- Improving efficiency and financial discipline. Improvements in the efficiency of pooling and purchasing allow expanding the range and quality of guaranteed health services and increasing the extent of financial protection within existing resource envelopes, while controlling cost escalation. Combined with measures to increase efficiency in resource mobilization, they ensure financial discipline in the sector over the short and long term. This can have an immediate impact on public spending given that the health sector now represents a significant share of government expenditures in many countries—on average more than 11 percent.
- Fostering consumption and competitiveness. Financial protection frees people from making precautionary savings and can stimulate expenditures on other goods and services. The ability of a country’s entrepreneurs, companies, and workers to continually adapt and innovate is paramount to future competitiveness, facilitated by the impact of UHC and health and human capital accumulation. By driving efficiency gains in the health sector, health financing also frees productive resources for new strategic uses, supporting countries to gain or keep a comparative advantage in international trade.
- Strengthening health security. The West Africa Ebola crisis of 2013-2016 demonstrated that pandemics can leave lasting economic scars and set development back for years, if not decades. Investments in preparedness capabilities including surveillance, primary and community health workers, public-health laboratory networks, and information systems are essential to detect and mitigate infectious disease outbreaks before they spread out of control. In addition to saving lives, investing in preparedness and early action to stop outbreaks also help prevent macro-economic shocks and much more costly emergency response efforts.
Health promotion taxation to help close the UHC funding gap
Excise taxes on health “bads” such as tobacco, alcohol, and sugar-sweetened beverages remain underutilized as tools to improve health (Task Force on Fiscal Policy for Health 2019; Marquez and Moreno-Dodson 2017). Excise tax increases that raise the prices of tobacco, alcohol, and sugar-sweetened beverages by 50 percent could raise additional revenues of $20 trillion worldwide over the next 50 years (Task Force on Fiscal Policy for Health 2019).
A similar increase in retail prices could generate additional revenues of approximately $24.7 billion in 2030 in the 54 countries that are unlikely to reach UMIC status by 2030. Of the $24.7 billion total revenue gain, approximately $5.9 billion would be generated in LICs and $18.8 billion in LMICs. These excise tax increases would raise the tax-to-GDP ratio on average by 0.7 percentage points in LICs and 0.7 percentage points in LMICs. If the additional revenues were allocated to health according to the current levels of prioritization in government spending, the financing gap for UHC would decrease by $0.5 billion in LICs and $0.8 billion in LMICs. If allocated to health at a level of 50 percent, the excise tax increases would lower the financing gap by $2.9 billion in LICs and $6.6 billion in LMICs. The tax increase would have the additional advantage of reducing future health care costs by curbing the growth of non- communicable disease (NCD) burdens.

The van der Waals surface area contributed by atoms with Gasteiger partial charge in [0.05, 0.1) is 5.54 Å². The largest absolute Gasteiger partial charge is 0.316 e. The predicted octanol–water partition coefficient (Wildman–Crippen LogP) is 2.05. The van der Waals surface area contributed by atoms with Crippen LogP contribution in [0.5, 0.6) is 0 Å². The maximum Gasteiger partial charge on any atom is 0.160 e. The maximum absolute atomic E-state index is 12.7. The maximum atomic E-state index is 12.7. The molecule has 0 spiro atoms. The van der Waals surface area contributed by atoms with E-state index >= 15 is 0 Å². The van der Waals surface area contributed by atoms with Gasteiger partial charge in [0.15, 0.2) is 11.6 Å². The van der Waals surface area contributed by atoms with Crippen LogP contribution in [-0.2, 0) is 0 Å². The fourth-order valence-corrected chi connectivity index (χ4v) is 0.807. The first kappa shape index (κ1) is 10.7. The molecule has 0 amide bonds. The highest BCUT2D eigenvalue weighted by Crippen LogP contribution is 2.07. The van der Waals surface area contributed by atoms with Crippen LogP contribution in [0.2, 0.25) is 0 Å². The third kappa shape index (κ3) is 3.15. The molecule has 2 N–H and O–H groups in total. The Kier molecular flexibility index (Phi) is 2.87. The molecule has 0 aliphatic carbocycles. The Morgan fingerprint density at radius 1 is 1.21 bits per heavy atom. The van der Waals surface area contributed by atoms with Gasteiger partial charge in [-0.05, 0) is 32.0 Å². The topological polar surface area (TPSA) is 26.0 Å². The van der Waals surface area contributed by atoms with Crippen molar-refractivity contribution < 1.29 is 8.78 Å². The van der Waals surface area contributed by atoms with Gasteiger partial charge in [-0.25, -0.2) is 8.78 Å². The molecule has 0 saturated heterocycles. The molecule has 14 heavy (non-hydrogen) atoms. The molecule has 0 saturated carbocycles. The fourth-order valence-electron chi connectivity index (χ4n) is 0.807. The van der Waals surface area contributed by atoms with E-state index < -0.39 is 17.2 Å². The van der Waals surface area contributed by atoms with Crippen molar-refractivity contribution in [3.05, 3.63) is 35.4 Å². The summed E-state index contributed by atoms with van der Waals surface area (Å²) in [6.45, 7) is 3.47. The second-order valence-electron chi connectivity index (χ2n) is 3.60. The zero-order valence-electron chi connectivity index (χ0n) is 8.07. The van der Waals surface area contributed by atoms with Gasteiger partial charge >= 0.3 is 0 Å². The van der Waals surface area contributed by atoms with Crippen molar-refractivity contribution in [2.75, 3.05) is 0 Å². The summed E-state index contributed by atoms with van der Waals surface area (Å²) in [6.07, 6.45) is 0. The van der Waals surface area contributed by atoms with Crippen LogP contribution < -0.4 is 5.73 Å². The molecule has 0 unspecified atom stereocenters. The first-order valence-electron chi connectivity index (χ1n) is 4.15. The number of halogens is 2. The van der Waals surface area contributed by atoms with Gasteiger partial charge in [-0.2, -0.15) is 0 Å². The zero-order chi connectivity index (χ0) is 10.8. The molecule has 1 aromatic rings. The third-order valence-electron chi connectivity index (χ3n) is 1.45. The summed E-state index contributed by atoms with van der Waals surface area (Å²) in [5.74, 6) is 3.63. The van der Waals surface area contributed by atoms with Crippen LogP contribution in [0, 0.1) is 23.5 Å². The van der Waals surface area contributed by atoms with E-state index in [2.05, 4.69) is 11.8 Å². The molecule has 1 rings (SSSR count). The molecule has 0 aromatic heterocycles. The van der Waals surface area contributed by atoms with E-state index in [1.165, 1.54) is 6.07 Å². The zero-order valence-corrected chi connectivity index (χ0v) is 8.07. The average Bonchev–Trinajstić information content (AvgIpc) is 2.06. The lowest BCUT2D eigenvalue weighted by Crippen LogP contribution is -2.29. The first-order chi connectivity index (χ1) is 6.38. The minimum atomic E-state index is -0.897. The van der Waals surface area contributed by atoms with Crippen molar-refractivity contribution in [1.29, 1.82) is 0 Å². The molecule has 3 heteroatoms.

Make health financing future-fit
Leverage health-finance tools to mitigate NCD burdens: bolstering sustainability while saving lives. One way of mitigating the adverse impact of the NCDs tsunami has on countries is to ensure adequate funding for health promotion and disease prevention as part of healthy aging policies.
Another important contribution of health financing is to reduce population risks of developing NCDs through health taxes on products that cause them. These taxes reduce consumption of health-damaging products, improve population health and individual productivity, and cut future treatment costs—making health financing more sustainable in the medium term.
They can also substantially boost government revenues (Junquera-Varela et al. 2017; Marquez and Moreno-Dodson 2017; Task Force on Fiscal Policy for Health 2019). Importantly, because of their health benefits, these taxes are generally more acceptable to the population than other forms of taxation, though often opposed by powerful interest groups. Examples that have been applied in different countries include taxes on tobacco, alcohol, sugar-sweetened beverages, salt in processed food, and carbon.